When Brandin Michael Campbell founded the full-service, integrated marketing firm Capture Connect Media in 2010, he had a more than a little experience under his belt. During his tenure as sales manager at NOLA Media Group, he finished the 2014 calendar year at 146 percent of his budgetary goal and doubled the staff size; before that, he grew $1.5 million worth of corporate and local accounts at iHeartMedia. If Capture Connect continues to capture that lightning, the Louisiana media startup stands to make its investors plenty happy.
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As of 2017, R.e.d.d. is Maine’s most well-funded food and beverage startup, according to CB Insights. It’s all thanks to the “indulgently healthy” brownie bars created by Portland, Ore.-based Alden Blease and Reed Allen. R.e.d.d. hit the ground running in 2010 and by 2017, R.e.d.d. had closed its most recent round of investments at $1.5 million, exceeding its goal by 30 percent, according to Mainebiz, a media organization that provides business news, analysis and information.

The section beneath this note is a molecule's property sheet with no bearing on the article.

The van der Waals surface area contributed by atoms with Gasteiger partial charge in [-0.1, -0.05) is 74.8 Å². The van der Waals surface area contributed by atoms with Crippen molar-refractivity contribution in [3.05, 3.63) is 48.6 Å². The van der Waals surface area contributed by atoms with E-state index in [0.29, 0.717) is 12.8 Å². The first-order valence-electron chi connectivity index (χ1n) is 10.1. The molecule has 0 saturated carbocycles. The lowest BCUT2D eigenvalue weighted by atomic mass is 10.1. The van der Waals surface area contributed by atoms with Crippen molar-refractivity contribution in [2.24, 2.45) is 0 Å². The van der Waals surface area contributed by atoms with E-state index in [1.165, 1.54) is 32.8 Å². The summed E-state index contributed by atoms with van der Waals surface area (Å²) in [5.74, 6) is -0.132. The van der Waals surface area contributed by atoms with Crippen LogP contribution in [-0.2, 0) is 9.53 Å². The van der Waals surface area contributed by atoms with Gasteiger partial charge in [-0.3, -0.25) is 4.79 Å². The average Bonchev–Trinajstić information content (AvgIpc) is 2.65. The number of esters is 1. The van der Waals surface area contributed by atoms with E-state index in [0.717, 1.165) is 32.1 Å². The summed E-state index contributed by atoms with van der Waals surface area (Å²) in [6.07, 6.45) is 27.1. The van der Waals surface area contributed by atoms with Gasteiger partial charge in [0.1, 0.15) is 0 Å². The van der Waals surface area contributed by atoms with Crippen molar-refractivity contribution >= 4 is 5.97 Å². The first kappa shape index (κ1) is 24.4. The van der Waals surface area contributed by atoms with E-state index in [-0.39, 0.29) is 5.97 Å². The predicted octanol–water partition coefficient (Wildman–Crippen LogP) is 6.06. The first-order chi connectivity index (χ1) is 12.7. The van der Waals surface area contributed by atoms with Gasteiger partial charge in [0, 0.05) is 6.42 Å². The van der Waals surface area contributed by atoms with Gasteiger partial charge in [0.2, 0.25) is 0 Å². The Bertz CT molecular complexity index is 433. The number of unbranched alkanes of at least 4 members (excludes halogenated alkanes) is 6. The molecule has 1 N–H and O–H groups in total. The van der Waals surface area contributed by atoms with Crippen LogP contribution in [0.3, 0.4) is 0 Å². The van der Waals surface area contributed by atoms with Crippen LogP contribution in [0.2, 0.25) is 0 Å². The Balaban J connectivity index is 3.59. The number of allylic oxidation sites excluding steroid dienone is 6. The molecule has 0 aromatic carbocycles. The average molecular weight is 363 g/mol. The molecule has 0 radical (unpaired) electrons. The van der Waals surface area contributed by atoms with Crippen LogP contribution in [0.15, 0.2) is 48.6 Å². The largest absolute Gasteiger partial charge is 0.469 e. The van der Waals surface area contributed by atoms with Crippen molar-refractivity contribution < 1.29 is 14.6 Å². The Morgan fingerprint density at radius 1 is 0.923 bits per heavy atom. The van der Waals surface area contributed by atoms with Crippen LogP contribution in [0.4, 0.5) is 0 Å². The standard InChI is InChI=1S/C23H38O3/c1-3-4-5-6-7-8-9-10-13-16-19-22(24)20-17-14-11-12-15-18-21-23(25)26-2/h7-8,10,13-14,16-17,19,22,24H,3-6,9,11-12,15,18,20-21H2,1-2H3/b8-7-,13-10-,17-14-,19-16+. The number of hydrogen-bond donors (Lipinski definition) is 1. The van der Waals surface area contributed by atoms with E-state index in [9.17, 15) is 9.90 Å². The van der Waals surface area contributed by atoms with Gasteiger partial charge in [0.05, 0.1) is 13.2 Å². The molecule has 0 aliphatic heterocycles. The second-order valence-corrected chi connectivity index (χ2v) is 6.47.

Maryland: Tenable Inc.
Founded in 2002, this award-winning, network security company services more than 23,000 worldwide customers and 1.6 million global users. Based in Columbia, Md., and founded by Jack Huffard and Renaud Deraison, the company has raised $371.6 million in funding as of June, 2016, according to CB Insights, from sources like Accel Partners, Insight Venture and the Maryland Department of Business and Economic Development.